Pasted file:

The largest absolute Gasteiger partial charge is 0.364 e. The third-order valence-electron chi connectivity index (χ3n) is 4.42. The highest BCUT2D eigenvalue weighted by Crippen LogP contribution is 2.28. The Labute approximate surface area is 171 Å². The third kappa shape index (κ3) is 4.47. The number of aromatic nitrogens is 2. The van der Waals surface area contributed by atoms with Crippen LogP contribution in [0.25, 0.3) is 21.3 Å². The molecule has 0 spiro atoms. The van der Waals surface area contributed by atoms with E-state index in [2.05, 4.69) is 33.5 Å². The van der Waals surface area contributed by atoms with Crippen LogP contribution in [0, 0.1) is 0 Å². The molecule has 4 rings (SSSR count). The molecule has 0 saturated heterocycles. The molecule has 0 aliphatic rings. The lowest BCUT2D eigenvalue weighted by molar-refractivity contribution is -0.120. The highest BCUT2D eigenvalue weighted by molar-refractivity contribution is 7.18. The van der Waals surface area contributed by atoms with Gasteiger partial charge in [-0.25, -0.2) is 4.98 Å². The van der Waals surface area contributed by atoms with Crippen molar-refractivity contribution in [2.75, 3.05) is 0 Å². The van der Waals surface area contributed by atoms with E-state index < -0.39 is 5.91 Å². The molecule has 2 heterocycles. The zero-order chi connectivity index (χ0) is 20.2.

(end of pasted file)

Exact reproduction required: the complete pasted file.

The largest absolute Gasteiger partial charge is 0.364 e. The third-order valence-electron chi connectivity index (χ3n) is 4.42. The highest BCUT2D eigenvalue weighted by Crippen LogP contribution is 2.28. The Labute approximate surface area is 171 Å². The third kappa shape index (κ3) is 4.47. The number of aromatic nitrogens is 2. The van der Waals surface area contributed by atoms with Crippen LogP contribution in [0.25, 0.3) is 21.3 Å². The molecule has 0 spiro atoms. The van der Waals surface area contributed by atoms with E-state index in [2.05, 4.69) is 33.5 Å². The van der Waals surface area contributed by atoms with Crippen LogP contribution in [0, 0.1) is 0 Å². The molecule has 4 rings (SSSR count). The molecule has 0 saturated heterocycles. The molecule has 0 aliphatic rings. The lowest BCUT2D eigenvalue weighted by molar-refractivity contribution is -0.120. The highest BCUT2D eigenvalue weighted by molar-refractivity contribution is 7.18. The van der Waals surface area contributed by atoms with Gasteiger partial charge in [-0.25, -0.2) is 4.98 Å². The van der Waals surface area contributed by atoms with Crippen molar-refractivity contribution in [2.75, 3.05) is 0 Å². The van der Waals surface area contributed by atoms with E-state index < -0.39 is 5.91 Å². The molecule has 2 heterocycles. The zero-order chi connectivity index (χ0) is 20.2.